Jacksonian democracy is an era that began with the presidency of Andrew Jackson (1829-1837) and lasted through the 1840s with subsequent presidents Van Buren, Harrison, Tyler and Polk. The two-party system began in the Jacksonian era, and Jacksonian Democrats battled Whigs for supremacy. Jackson believed in a democracy ruled by the common man, and his policies of extended suffrage and anti-banking demonstrated this belief. Jacksonians also encouraged national expansion and hands-off economic policies.

Suffrage

Jacksonian Democrats fought the established wealthy elite for control. Prior to the Jacksonian democracy, typically only property-owning males were allowed to vote, and the wealthy tended to control elections. During the Jacksonian era, voting rights almost everywhere extended to all free males. However, women and slaves were still denied suffrage. Jackson also strongly advocated for direct voting of local and state officials, judges and presidential electors. In addition, reforms made it easier for the common man to vote, and the secret ballot became nearly universal.

Presidential Power

Jackson felt that Congress represented the interests of the wealthy, and as leader of the common man it was necessary to increase the power of the presidency. Thus the Jacksonian democracy ushered in a rise in presidential power. To Jackson, the president was the only official to be elected by the entire country. This made the president the leader of the American democracy. Jackson increased the use of the veto, increased the power of the president to bend Congress to his will and put the president solely in charge of his cabinet by not asking the Senate to approve removal of members.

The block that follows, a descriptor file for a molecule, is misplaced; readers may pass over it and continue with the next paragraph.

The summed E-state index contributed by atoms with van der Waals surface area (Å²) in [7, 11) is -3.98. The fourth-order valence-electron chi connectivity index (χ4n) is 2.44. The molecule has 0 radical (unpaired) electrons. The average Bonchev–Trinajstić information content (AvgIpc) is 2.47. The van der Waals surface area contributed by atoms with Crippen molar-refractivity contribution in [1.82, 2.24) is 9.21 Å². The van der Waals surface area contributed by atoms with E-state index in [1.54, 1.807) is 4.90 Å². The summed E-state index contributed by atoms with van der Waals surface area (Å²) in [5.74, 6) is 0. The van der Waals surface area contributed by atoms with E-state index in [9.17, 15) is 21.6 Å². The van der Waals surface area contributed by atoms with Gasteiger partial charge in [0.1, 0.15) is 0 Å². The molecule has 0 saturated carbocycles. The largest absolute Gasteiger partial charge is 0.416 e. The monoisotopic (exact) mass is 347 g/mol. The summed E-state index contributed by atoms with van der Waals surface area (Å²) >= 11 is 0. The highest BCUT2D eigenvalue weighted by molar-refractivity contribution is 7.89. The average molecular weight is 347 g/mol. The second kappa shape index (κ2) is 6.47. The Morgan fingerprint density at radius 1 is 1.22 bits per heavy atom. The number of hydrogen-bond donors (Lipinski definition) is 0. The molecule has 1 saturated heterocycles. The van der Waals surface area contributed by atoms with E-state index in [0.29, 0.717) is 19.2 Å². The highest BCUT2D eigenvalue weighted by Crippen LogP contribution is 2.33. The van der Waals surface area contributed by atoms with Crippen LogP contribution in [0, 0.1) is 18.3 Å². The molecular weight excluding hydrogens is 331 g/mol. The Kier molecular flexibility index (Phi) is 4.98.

National Expansion

The Jacksonian democracy believed in national expansion, and Jackson endorsed a policy of removal of Native Americans to increase United States territory. In 1830, Jackson battled Congress to pass his Indian Removal Act, which enabled him to authorize removal of Native Americans to lands west of the Mississippi River. In particular, this act caused the relocation of thousands of Cherokees, Creeks, Choctaws, Chickasaws and others along the Trail of Tears, and American settlers began to pour into the former native lands. In the 1840s, expansion policies became enumerated as “Manifest Destiny,” a belief that the United States should extend from the Atlantic to the Pacific coasts.

Economy and Banking

Jackson believed that the Constitution only gave the federal government limited means to manipulate the economy. As such, he largely adopted a hands-off economic approach. Jackson also protected trade tariffs in order to protect American manufacturing. These tariffs hurt the South as their economy depended on trade of natural resources to Europe. Jackson invoked the ire of the South by protecting the tariffs, but he eventually compromised during the 1832 Nullification Crisis. He also went to war with the national bank, the Second Bank of the United States. Jackson viewed the bank as a government monopoly and in direct conflict with his battles against the wealthy elite. In 1833, Jackson ordered the treasury secretary to withdraw federal funding of the Second Bank in direct opposition to Congress.